Real Estate Report – November 2017

After figuring out that the journey to FIRE is horrible and all the talk about FIRE and ethics, its time to look at the cold hard cash we received. It’s time to take a look at the Real Estate Report – November 2017 edition.

Real Estate Report – November 2017

Rental Income

Our rental income for November remains well above the €3.000 mark. There are (unfortunately) no new developments to report. Still looking at ways to expand our portfolio, one way or the other (yes, we are picky, so it takes time). If you want an example of how this works, this comes to mind:

The monthly income overview is provided below:

Real Estate Update - November 2017 Income
Real Estate Update – November 2017 Income

Rental Expenses

The expense for November were quite low again. The expenses consisted of the usual:

  • Mortgage and loan payments,
  • Management fees; and,
  • Maintenance on the heating systems of two units (the other 3 are done in December).

The expenses for the month are as follows:

Real Estate Update - November 2017 Expenses
Real Estate Update – November 2017 Expenses

Real Estate Report – Overview

We made a total of almost €2.281 in net rental income for the month of November (before taxes).  The net cash-flow will come in at around €1.800 for this month.

Our total YTD net rental income for 2017 is now about €21.129 (before taxes), the associated net cashflow is around €17.000.

Real Estate Update - November 2017 Overview
Real Estate Update – November 2017 Overview

Real Estate Report – Forecast

One of our relatives who is renting one of our units has decided to buy the place. This is good news for us as it give us the opportunity to cash in on some of the capital gains made. This also gives us the ability to invest into higher yielding RE investments. It is one of our first investment properties, albeit not a bad investment, there are better options out there (even now).

We now need to start the process of mortgage assessments, pricing, any land registry items and some outstanding maintenance works. Don’t believe there will be any issues as we made clear deals with our family member how to proceed. Not sure how long this is all going to take, but we should have quite a bit of money next year to play with. Perhaps the investment loan as noted in last month’s real estate report will be a good option. Still to write a post about it, perhaps I can find some time in December.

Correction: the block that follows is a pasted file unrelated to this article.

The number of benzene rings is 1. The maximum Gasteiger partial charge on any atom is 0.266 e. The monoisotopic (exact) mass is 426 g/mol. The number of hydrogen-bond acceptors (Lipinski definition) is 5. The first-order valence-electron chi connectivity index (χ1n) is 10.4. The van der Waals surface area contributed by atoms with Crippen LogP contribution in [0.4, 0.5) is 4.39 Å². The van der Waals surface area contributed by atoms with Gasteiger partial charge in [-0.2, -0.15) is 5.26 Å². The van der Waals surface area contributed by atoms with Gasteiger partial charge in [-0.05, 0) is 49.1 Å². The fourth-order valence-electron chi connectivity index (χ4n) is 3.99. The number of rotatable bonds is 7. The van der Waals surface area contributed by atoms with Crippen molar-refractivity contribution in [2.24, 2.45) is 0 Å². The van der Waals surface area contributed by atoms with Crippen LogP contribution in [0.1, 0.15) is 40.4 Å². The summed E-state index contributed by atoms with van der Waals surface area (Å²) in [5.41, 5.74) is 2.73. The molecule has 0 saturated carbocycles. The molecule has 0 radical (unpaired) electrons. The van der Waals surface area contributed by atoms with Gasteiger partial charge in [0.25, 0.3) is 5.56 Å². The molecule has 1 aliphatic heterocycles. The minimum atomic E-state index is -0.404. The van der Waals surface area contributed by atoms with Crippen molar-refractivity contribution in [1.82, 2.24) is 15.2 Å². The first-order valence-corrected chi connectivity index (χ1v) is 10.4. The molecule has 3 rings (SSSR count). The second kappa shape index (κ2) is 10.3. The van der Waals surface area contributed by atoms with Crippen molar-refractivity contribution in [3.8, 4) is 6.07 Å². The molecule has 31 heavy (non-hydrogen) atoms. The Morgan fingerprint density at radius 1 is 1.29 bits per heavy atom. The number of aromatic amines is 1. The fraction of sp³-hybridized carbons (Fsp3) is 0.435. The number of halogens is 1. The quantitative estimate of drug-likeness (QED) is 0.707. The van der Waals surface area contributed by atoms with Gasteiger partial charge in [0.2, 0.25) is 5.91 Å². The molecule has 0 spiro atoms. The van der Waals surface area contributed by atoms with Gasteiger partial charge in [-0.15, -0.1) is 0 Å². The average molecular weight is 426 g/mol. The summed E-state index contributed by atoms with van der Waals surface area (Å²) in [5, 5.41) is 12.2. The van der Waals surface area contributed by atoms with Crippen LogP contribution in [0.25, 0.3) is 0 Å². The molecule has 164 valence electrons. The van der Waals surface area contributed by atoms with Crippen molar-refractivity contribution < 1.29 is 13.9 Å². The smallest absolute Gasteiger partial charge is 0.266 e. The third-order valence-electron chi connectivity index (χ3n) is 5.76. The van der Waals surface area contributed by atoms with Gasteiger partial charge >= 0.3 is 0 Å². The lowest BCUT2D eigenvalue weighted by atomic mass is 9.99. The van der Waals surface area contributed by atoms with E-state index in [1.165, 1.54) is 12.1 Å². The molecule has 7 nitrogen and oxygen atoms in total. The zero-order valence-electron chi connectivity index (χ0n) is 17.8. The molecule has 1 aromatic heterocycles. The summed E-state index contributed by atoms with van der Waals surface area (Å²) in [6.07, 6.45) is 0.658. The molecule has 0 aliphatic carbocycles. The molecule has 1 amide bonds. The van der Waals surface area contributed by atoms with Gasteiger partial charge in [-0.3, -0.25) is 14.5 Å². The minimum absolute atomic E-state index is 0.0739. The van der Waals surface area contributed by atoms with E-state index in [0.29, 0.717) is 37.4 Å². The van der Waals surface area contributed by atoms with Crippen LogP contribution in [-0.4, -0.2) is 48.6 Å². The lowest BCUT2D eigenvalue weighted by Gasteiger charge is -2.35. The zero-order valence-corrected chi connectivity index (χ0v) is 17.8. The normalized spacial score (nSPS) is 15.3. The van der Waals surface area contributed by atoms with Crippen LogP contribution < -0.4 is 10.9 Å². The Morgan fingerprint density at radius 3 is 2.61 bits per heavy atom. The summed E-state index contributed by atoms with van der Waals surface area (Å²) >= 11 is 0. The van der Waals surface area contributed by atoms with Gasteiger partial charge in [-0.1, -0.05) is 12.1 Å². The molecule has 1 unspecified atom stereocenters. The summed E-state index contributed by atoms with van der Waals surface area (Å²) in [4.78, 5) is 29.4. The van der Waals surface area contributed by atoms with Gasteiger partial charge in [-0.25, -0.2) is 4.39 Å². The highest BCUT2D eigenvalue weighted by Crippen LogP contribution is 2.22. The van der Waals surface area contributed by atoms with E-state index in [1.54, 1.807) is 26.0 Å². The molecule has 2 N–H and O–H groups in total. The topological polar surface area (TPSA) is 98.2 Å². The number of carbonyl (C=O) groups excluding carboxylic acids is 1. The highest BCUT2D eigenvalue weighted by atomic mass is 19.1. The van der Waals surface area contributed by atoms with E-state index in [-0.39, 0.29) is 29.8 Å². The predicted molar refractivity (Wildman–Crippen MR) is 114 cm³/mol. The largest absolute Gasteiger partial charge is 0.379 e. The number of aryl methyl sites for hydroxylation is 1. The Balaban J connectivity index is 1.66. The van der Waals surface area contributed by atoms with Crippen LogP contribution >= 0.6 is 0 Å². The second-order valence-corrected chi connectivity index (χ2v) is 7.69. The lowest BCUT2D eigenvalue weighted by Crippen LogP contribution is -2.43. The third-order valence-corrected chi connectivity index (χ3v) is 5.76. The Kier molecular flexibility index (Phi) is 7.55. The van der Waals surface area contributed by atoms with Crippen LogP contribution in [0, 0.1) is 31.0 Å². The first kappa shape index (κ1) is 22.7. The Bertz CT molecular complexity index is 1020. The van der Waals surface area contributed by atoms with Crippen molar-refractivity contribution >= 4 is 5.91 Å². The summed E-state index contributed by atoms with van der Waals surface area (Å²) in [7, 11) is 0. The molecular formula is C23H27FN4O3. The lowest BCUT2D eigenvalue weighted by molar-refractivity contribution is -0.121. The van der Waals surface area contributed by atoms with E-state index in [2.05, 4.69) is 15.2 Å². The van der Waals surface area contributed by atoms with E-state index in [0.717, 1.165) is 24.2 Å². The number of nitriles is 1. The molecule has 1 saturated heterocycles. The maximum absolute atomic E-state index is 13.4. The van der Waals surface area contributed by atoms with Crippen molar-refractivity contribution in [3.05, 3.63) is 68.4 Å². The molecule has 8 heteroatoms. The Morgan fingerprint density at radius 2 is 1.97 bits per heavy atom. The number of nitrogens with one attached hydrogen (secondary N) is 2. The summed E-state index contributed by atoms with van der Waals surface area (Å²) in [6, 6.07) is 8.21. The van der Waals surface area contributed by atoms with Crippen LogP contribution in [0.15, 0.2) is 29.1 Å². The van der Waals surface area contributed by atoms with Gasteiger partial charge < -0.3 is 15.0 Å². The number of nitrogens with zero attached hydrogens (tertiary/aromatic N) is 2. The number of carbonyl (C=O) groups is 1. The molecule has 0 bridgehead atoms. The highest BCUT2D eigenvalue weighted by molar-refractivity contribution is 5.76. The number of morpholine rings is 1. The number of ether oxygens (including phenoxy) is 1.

What’s up with you? Any cool stuff to share?


  1. Wow congratulations! That is a great portfolio, I could basically retire on your cash flow 🙂 Would love to chat offline about how you get into this and how to get into multifamily specifically.. though I’m sure US is quite a bit different. Looking forward to following along and seeing what you do with the influx of cash from sale.

    1. We are getting close ourselves being able to live off the cash flow, would need another 2 or 3 properties and we would be done!
      We can definitely chat offline, would love to! But realistically as far as advice goes, you are better off chatting to Cubert or other US landlords, the markets are quit different on either side of the big pond. Not to even mention the tax system. That being said, think you are in a better position to build up a RE portfolio.

  2. Congrats on being able to offload one of your properties and “cash in”. Curious – do you have to pay back any depreciation recovery in Holland, like here in the states? That’s one of the disincentives of selling off rental properties here. One way around it is to actually make the place your primary residence for two years or something.

    1. Hey Cubert, we only have wealth tax (ignoring the dividend tax for a moment, as it’s reworked into the wealth tax). This means that it does not matter what we do during the year, our wealth is taken as of January 1 of each year. Wealth is defined as all assets minus liabilities. For properties that are rented out, the value is determined based on the government asssessed value multiplied by a factor (commonly 0.85) = our asset value. So we can buy and sell (and make profits) and it’s NOT taxed (no depreciation recovery either, as it does not apply for privately held properties). However, we will not sell this particularly property before year end, as the assessed value is lower than the value in cash = less taxes.

  3. Steady report, as (almost) always. Nice to see some development, although it might not was what you guys expected. We have received two set of keys this weeks, so it’s finally going to bring some cash flow on our side!

    1. We don’t have an answer back yet, but we are expecting an big NO (hence the tweet). But you never really know what a seller is thinking.
      Congrats on receiving he keys! Exciting and finally some well deserved cash-flow coming in. Happy for you guys!

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